The Marie that Oakley and Flannery and I knew was the more public Marie known by her art students. A Marie who laughed. A Marie who offered encouragement. Once we drove down to Marie's place on the evening of July 4. I made food and we grilled steaks on her patio; afterwards we watched the fireworks from there. Although whatever food I brought was so simple I don't even remember it, Marie said, "Well, I just don't see how you have the time to work and cook." She always expressed appreciation for simple gestures. And as recently as this past spring, I received an email from a former student who was trying desperately to track her down. She wanted to visit her and catch up. (I have met other students of hers, some of whom have become clients of our gallery, people on whose lives she had a dramatic and positive impact.) By that time, however, Marie had moved back to the Midwest to be closer to her children and was living in an assisted living facility. Yesterday she quietly passed on with them nearby. Paul says it was a beautiful fall day and a feeling of peace pervaded the room.

I believe the last time I spoke with Marie it was the occasion of one of her last outings after a serious heart attack. Oxygen deprivation had left her with on-and-off memory loss and she had become quite frail. Soon she would be returning to the Midwest. Paul had come out from Chicago, and he and Marie met Bennie and me at a restaurant. I'd just had my hair cut and one recalcitrant curl kept falling over my forehead. The first thing Marie said to me: "There was a little girl who had a little curl right in the middle of her forehead. When she was good, she was very, very good. But when she was bad she was horrid." We all laughed and had a delightful meal.

I treasure that memory of Marie's remark. It does apply to all of us. We are all part good/part horrid. We can hope that our legacy of good will outweigh the horrid. I believe that in Marie's case that is very much the case. Marie's artful hand fashioned a life pared down to the luminous essentials. And that's good.

(Note: All paintings and drawings in this post are the work of Marie Larson.)

Wednesday, October 1, 2008

Return of the Prodigal Blogger

Return of the Prodigal Son, Rembrandt van Rijn
oil on canvas, 262 x 206 cm.
Hermitage, St. Petersburg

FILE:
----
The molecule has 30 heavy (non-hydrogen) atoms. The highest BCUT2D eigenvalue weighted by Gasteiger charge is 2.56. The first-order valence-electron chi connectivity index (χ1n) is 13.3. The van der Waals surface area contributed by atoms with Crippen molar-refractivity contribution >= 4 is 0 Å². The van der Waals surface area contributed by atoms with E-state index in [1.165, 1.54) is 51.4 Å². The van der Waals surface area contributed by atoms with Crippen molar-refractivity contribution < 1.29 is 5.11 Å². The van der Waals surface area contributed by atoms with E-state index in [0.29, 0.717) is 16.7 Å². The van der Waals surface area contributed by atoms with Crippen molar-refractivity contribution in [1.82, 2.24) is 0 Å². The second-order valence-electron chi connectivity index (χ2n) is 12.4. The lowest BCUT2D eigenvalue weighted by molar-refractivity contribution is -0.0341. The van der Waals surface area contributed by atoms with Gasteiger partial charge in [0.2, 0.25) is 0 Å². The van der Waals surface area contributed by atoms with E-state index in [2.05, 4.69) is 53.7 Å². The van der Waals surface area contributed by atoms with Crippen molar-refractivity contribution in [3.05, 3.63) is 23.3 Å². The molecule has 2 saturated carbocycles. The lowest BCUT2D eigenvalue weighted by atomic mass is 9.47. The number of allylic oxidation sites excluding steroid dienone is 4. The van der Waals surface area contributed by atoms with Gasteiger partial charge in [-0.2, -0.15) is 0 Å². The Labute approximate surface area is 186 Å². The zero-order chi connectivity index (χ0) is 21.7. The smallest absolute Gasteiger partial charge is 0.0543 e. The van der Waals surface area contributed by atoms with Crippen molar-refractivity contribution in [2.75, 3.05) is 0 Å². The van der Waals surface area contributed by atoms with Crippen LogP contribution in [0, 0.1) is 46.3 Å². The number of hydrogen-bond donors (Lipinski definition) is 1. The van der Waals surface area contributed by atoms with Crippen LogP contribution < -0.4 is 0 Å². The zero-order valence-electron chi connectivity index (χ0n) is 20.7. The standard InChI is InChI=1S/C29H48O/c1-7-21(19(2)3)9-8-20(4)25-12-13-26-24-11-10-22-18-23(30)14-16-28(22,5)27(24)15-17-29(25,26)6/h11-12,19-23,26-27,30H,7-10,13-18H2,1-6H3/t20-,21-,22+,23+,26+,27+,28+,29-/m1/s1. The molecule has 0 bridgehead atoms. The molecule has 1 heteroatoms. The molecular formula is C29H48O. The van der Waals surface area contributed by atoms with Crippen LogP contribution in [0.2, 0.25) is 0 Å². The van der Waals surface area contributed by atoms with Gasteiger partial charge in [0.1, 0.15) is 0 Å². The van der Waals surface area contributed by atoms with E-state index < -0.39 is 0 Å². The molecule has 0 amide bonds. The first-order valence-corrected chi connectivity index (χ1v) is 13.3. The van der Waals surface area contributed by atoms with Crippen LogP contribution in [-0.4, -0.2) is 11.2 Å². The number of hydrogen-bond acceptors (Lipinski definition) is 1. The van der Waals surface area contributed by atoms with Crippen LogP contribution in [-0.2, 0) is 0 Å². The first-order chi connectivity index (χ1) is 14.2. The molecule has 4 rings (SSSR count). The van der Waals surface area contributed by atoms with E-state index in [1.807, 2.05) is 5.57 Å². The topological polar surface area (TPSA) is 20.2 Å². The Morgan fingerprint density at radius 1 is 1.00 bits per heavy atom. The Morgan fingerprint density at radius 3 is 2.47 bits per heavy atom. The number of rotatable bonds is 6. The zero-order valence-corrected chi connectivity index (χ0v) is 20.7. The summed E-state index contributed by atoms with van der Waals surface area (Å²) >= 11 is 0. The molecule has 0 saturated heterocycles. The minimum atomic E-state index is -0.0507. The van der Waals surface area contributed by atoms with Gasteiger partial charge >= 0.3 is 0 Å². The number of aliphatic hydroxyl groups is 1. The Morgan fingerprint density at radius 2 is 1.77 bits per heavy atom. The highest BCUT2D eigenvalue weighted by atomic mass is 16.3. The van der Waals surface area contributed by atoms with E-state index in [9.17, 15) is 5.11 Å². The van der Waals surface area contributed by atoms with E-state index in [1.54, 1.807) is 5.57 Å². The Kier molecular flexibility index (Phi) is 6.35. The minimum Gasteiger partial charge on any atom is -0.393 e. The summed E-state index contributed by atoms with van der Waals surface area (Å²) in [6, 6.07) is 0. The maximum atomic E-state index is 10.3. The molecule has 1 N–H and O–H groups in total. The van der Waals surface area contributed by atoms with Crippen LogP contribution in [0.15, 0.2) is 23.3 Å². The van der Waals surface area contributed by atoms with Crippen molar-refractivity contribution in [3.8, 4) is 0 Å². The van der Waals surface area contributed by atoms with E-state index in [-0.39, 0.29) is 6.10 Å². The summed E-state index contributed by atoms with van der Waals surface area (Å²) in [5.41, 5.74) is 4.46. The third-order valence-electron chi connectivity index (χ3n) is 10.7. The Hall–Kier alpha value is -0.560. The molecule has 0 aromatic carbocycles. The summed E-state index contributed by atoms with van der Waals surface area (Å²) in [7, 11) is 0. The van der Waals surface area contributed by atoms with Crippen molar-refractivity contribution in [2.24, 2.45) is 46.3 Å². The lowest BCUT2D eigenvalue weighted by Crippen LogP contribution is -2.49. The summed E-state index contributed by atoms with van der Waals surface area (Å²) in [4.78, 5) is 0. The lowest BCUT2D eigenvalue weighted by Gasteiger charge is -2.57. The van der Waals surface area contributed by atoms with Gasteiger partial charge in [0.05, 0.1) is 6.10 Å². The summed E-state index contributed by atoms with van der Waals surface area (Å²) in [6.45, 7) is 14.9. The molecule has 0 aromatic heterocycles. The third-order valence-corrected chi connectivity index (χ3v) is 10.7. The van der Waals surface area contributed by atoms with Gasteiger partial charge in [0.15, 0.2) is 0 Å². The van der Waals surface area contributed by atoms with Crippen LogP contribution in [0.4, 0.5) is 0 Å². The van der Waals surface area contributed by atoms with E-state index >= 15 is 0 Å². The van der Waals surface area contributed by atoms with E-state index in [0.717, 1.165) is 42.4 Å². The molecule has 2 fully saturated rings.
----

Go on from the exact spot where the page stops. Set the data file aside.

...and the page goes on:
I know. I know. I've been a bad blogger. I ran away for better than two weeks and didn't so much as leave a note. Thank you for your notes, however. I'm touched by your concern, and in some cases, your gentle chiding. One blogger assumed I was on a top-secret mission with the U.S. government. OK. You were somewhat close. I've been coaching Sarah Palin on foreign policy. Did you happen to catch that brilliant performance with Katie Couric?

Of course I'm joking. I was actually in Paris observing my painting "Heart's Destiny" being installed in the dazlling new contemporary wing of the Louvre.

Looks great doesn't it? I'm not too keen on the ostentatious frame, but what the hey, it's the Louvre, right?

You don't buy that either? Seriously, I've been doing what I usually do when I disappear from Blogland. I've been holed up in my studio, doing battle with the canvas. And Bennie, God love him, has been selling them faster than I can produce. Even "Heart's Destiny," which I blogged about in late April, is finally being shipped, not to the Louvre, but to a collector in Durham, North Carolina, an employee of Duke University. If you happened to have read my earlier post, you may recall that I said the painting was "my painted acknowledgment of the way our lives are often altered for the better when we follow our heart’s urgings." Although I didn't meet the buyer of this painting, she left me a very kind note telling me she was "thrilled" to own my work. I was very attached to this particular painting--it had great emotional resonance for me. As I'd told another blogger, another artist, I was afraid I had jinxed the painting's sale by own desire to continue to look at it. I'd actually felt slightly sad on seeing Bennie take it down to prepare it for shipment.